Calculating maximum cable length is a complex task and is never 
accurate. There really is no brick wall in analog--it is just how 
much degradation is acceptable--but digital is another story and it 
has brick walls.

Two parameters affect analog signal transmission in voltage audio systems:
(a) The capacitive reactance of the cable creates a voltage divider 
with the source impedance of the microphone, creating high-frequency roll-off
(b) The capacitive loading of the cable may be beyond the current 
drive capability of the source's output driver. This creates high 
frequency distortions as well as roll-off.

With normal professional balanced audio connections and voltage 
distribution, especially if the driver source impedance is around 60 
ohms, driving 100 m or more of typical cable is easily possible.

Higher impedance circuits, and especially unbalanced ones, should be 
kept short -- typically in the neighbourhood of 3 m or less.

Phono cartridge connections and Nakamichi cassette machine unbalanced 
outputs are especially sensitive to cable loading.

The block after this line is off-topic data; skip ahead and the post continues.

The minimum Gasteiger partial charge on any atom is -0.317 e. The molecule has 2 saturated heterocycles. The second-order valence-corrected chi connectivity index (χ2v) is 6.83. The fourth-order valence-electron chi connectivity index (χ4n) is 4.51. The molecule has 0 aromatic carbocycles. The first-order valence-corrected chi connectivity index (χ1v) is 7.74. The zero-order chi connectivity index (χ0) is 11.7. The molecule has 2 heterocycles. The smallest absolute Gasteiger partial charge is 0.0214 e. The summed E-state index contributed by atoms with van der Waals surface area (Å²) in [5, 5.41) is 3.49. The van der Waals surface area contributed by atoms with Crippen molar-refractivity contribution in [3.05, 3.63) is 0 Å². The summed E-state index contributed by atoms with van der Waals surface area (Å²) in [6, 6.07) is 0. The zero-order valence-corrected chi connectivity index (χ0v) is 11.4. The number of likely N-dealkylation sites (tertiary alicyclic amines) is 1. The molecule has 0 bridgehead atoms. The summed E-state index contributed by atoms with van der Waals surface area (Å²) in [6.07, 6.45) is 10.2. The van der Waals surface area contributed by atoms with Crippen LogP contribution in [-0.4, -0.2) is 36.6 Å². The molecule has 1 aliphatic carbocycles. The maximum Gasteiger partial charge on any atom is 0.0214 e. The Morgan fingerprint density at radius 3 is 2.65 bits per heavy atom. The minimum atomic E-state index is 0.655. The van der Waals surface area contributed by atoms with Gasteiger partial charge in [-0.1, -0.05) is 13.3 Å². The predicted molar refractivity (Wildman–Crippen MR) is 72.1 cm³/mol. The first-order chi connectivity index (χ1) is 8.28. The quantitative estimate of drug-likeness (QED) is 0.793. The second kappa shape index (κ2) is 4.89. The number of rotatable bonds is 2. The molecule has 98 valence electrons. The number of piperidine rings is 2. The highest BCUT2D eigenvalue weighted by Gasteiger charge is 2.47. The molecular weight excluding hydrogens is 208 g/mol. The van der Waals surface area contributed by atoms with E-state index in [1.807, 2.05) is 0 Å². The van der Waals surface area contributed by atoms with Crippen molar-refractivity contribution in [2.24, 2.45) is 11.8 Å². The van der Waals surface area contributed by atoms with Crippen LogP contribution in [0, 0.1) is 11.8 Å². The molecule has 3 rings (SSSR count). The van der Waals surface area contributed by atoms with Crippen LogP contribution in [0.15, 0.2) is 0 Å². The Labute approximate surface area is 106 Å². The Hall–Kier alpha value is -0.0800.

For some additional insight into cable effects and a definition of 
voltage audio distribution, please see my paper on the subject:

You might be better off leaving the A-D converters in the control 
room and running digital signals to the computers (AES/EBU either on 
110 ohm twisted pair or 75 ohm coax). If I were re-building my 
transfer suite, I would consider MADI and local converters for each 
machine. While it is more expensive than wires and patchbays, the 
price differential is narrowing.



At 03:17 PM 2010-01-17, Jan Myren wrote:
>Here is a question I use to discuss with many of my friends:
>What is the maximum length to an audio cable before there will be a loss in
>sound quality?
>This may for instance concern in situations where the sound card and the
>hard disc is placed somewhat away from the turnable set-up, so that there is
>a need for a long audio cable between the output from the phono pre-amp and
>the input to the sound card.
>Do you have any good ideas?

Richard L. Hess                   email: [log in to unmask]
Aurora, Ontario, Canada       (905) 713 6733     1-877-TAPE-FIX
Detailed contact information:
Quality tape transfers -- even from hard-to-play tapes.